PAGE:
According to the definition of the concave function, the function f is concave if and only if for every pair of numbers X and Y with a≤ X ≤b and a≤ Y ≤b, we have…

## 2. Step — 2:

The above condition must be true for every value 0≤ λ ≤1.

In conclusion, we can say that a function is convex when the above condition is met.

Now, we know that it is difficult to plot a graph of a function as the dimensionality of the function increases. So, we need to find another way to find out whether a function is convex or concave. Here come derivatives to our rescue!

A function f(x) is said to be a convex function if and only if f’’(x)>0 for all x. Here, f’’(x) refers to the second derivative of the function f(x). So, if we can prove that the second derivative of our loss function is >0, then we can claim it that the function is a convex function.

## 1. Step — 1:

We have our function f(X)=X². In the below image, we can see how the function f(X)=X² changes for different values of X. Notice that the value of f(X) is always positive.

## 2. Step — 2:

Here we are plotting the derivative of F(X). The first derivative of a function is the rate of change of the function F(X). As we know that the rate of change of a function at any point is given by a tangential line drawn to that point. In the above image, we can see that when X<0, the rate of change is negative. When X=0, the rate of change is 0. When X>0, the rate of change is positive. Also, notice that for all values of X, as X increases, the rate of change of f(x) also increases. Refer to the following table to get a clear idea.

## 3. Step — 3:

Here we are plotting the graph of the second derivative of the function F(X). The 2nd derivative of a function is the rate of change of the 1st derivative of the function. In the above image we can see that for all values of X, the rate of change is always positive. (Tangent to any point is positive.)

## Visual proof of a concave function with an example

Now, let’s take a concave function as an example to notice the differences between concave and convex functions.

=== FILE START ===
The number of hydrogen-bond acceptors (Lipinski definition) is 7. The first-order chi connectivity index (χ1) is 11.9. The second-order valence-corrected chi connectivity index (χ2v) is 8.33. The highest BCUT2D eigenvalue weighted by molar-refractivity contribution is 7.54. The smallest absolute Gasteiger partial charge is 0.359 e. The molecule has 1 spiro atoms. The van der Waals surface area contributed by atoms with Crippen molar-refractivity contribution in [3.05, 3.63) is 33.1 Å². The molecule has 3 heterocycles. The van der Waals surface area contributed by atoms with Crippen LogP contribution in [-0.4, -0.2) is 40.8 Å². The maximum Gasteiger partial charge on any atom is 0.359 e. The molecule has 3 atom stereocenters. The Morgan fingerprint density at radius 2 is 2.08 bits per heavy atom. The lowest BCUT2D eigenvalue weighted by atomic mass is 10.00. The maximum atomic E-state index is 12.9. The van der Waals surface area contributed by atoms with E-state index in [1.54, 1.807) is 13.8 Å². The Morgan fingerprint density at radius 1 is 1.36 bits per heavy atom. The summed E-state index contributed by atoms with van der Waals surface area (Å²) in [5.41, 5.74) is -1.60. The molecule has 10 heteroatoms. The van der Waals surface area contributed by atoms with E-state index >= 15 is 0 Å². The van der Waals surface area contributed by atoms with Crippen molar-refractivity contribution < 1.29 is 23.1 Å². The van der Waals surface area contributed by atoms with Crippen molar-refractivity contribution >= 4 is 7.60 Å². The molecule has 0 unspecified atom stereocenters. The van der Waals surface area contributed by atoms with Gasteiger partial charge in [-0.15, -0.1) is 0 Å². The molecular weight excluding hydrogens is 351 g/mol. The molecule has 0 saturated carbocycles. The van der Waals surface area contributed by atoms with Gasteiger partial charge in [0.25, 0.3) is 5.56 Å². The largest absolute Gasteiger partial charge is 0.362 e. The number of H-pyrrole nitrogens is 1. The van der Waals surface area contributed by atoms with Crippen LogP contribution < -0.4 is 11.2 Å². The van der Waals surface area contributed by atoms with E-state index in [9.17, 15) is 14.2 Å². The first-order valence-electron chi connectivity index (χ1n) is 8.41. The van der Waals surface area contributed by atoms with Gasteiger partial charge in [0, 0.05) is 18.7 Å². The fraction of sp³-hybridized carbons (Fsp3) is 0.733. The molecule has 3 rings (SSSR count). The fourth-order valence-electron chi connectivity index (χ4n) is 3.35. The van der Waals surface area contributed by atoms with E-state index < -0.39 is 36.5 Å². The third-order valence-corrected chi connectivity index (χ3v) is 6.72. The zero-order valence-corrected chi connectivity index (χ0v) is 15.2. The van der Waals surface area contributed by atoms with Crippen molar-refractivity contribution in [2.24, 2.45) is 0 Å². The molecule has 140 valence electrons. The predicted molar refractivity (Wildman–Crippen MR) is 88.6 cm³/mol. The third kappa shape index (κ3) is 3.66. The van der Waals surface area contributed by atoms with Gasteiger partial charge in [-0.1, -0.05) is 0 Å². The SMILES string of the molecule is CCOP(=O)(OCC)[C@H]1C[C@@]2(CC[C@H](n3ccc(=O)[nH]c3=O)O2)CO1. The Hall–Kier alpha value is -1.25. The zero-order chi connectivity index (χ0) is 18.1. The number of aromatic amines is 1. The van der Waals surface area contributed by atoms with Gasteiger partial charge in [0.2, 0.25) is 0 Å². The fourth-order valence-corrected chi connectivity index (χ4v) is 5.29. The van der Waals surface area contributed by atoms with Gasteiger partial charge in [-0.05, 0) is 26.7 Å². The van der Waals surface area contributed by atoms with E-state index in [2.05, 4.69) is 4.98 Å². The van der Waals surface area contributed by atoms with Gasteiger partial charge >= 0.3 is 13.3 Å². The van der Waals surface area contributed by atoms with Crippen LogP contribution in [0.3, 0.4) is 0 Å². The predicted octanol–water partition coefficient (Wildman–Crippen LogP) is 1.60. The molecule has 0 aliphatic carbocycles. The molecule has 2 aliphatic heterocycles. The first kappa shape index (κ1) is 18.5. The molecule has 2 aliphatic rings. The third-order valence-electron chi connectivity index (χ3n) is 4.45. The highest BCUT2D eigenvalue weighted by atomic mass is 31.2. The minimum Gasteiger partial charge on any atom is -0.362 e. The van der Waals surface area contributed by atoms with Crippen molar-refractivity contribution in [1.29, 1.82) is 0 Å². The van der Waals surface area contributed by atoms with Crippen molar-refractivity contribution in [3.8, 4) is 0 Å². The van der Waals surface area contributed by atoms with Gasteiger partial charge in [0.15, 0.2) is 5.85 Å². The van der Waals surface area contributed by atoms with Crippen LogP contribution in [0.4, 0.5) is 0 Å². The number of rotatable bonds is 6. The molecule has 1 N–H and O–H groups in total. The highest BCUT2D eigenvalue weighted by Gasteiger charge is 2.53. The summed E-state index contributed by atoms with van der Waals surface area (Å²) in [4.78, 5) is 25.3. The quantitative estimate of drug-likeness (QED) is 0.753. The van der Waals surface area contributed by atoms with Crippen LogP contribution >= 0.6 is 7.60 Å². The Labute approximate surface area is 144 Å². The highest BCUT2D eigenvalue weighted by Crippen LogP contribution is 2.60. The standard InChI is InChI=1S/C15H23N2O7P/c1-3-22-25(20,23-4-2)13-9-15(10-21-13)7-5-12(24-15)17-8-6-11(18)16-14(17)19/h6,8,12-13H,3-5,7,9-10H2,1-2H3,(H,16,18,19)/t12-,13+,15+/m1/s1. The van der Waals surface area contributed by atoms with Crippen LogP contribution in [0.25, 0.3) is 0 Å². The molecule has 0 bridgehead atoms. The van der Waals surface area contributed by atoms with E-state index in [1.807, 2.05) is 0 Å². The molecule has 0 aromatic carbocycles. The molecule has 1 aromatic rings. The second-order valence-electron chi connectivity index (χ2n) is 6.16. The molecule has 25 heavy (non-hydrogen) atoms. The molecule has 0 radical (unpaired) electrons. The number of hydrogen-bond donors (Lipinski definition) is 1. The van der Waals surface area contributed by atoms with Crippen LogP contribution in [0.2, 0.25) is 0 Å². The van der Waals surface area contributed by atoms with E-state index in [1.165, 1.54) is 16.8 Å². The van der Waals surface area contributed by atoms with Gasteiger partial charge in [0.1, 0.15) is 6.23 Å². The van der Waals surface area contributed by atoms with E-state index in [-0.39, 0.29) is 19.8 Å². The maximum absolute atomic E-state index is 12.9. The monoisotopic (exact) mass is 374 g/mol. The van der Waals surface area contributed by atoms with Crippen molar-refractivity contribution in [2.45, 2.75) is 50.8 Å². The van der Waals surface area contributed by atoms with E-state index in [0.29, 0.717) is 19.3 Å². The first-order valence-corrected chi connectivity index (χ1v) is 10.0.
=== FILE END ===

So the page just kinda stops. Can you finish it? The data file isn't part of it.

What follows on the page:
## 1. Step — 1:

We have our function f(X)=-X². In the below image, we can see how the function f(X)=-X² changes for different values of X. Notice that the value of f(X) is always negative.

## 2. Step — 2:

Here we are plotting the derivative of F(X). The first derivative of a function is the rate of change of the function F(X). As we know that the rate of change of a function at any point is given by a tangential line drawn to that point. In the above image, we can see that when X<0, the rate of change is positive. When X=0, the rate of change is 0. When X>0, the rate of change is negative. Also, notice that for all values of X, as X increases, the rate of change of f(x) decreases.

## 3. Step — 3:

Here we are plotting the graph of the second derivative of the function F(X). The 2nd derivative of a function is the rate of change of the 1st derivative of the function. In the above image we can see that for all values of X, the rate of change is always negative. (Tangent to any point is negative.)

## Conclusion:

We can derive the following conclusions from it.

• If f’(X)>0, then f(X) is increasing.
• If f’(X)<0, then f(x) is decreasing.
• If f’’(X)>0, then f(X) is a convex function.
• If f”(X)<0, then f(X) is a concave function.

Based on the above proofs and derivations, we can confidently say that when the double derivative of a function is >0, then the function is convex and when the double derivative of a function is <0, then the function is concave. We are going to use these conclusions in the future.

In conclusion, the study of concave and convex functions is an essential component of mathematics and has far-reaching applications in numerous fields. Through this not-so-gentle introduction to concave and convex functions, we have explored the fundamental concepts, properties, and behavior of these functions. We have seen how the notions of concavity and convexity are related to optimization problems, and how they are used in real-world applications such as portfolio optimization, machine learning, and economics. Although the topic of concave and convex functions may seem daunting at first, it is an incredibly valuable and powerful tool for solving problems and making informed decisions. With a solid understanding of concave and convex functions, you can take your first step towards a more comprehensive understanding of mathematics, optimization, and data science.

## Citation:

Shukla, et al., “Unlocking the Power of Concave and Convex Functions in Machine Learning”, Towards AI, 2023

## BibTex Citation:

@article{pratik_2023,
title={Unlocking the Power of Concave and Convex Functions in Machine Learning},
journal={Towards AI},
publisher={Towards AI Co.},
author={Pratik, Shukla},
editor={Binal, Dave},
year={2023},
month={Feb}
}

## Resources and References:

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Published via Towards AI